No wonder Rodgers wore a look of frustration in the fourth quarter while Favre exited the Metrodome as a conquering hero.

While Rodgers was hit or sacked 17 times, Favre wasn't sacked and was hit just once. That was just as big of a story for the Vikings, who have a rookie right tackle (Phil Loadholt), a declining left tackle (Bryant McKinnie) and a first-year starter center (John Sullivan) replacing Pro Bowler Matt Birk.

"Pass protection was great," Favre said. "Their style of defense has obviously been chaotic for the teams they've played, and they mixed it up again today. You don't want to, against a defense like that, throw the ball too many times, but it was better than I thought it was going to be."

Packers defensive coordinator Dom Capers seemed to keep it simple, especially after cornerback Charles Woodson was picked up on a blitz that resulted in a second-quarter touchdown to Sidney Rice. The Packers rarely if ever went after Favre with more than five defenders, and when those blitzes didn't work, he elected to play coverage. That didn't work either, as Favre riddled the Packers' porous zones.

"Well, we pressured a couple times early and didn't get home," Capers said. "There were a couple times where we dropped in the longer-yardage situations. We didn't get much done when we pressured and we had some breakdowns when we tried to cover on third down. It was one of those nights where whatever you were calling wasn't working too well."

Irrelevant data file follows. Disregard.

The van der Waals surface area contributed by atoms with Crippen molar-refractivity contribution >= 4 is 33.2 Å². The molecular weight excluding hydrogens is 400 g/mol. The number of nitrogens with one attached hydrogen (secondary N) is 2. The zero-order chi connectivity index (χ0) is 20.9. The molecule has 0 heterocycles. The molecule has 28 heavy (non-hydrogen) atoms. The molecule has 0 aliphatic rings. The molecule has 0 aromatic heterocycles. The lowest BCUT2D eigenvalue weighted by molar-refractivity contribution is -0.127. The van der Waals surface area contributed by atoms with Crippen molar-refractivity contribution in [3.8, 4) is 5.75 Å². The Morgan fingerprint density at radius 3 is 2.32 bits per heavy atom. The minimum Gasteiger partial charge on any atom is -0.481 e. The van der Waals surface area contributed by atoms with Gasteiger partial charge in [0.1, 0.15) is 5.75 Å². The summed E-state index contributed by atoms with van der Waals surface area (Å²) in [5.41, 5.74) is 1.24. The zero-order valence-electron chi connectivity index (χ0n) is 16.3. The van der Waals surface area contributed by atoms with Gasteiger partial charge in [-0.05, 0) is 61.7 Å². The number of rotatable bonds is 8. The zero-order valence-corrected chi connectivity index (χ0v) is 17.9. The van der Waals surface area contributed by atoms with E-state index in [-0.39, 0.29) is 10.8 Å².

What killed the Packers on this night was their third-down defense. That they stopped Peterson but allowed Favre to have a big game are not related items, as you might expect. The Packers stopped Peterson on first and second down, putting the defense is position to get a stop or make a big play on third down.

On Minnesota's second touchdown drive, Favre twice converted on third-and-11, with the second being the touchdown to Rice on a brilliant throw by Favre against safety Nick Collins' tight coverage. And even when Favre couldn't convert enough third downs to mount a scoring drive, the superb protection meant he never had to force any passes into coverage.

"Our issue tonight was third down, and third-and-long," Capers said after Minnesota converted 8-of-14 third downs plus a fourth-and-1. "We had too many third-and-11, third-and-11, third-and-longs that you work your tail off the first two downs to get them into that third-and-long situation, you have to get off the field. I think it was a number of things. It didn't make any difference whether we pressured or we covered. We just had some breakdowns in those critical situations that you can't have against a good football team."


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Bill Huber is publisher of Packer Report magazine and PackerReport.com and has written for Packer Report since 1997. E-mail him at packwriter2002@yahoo.com, or leave him a question in Packer Report's subscribers-only Packers Pro Club forum. Bill also is giving Facebook and Twitter a try. Find him on Twitter at twitter.com/packerreport and Facebook.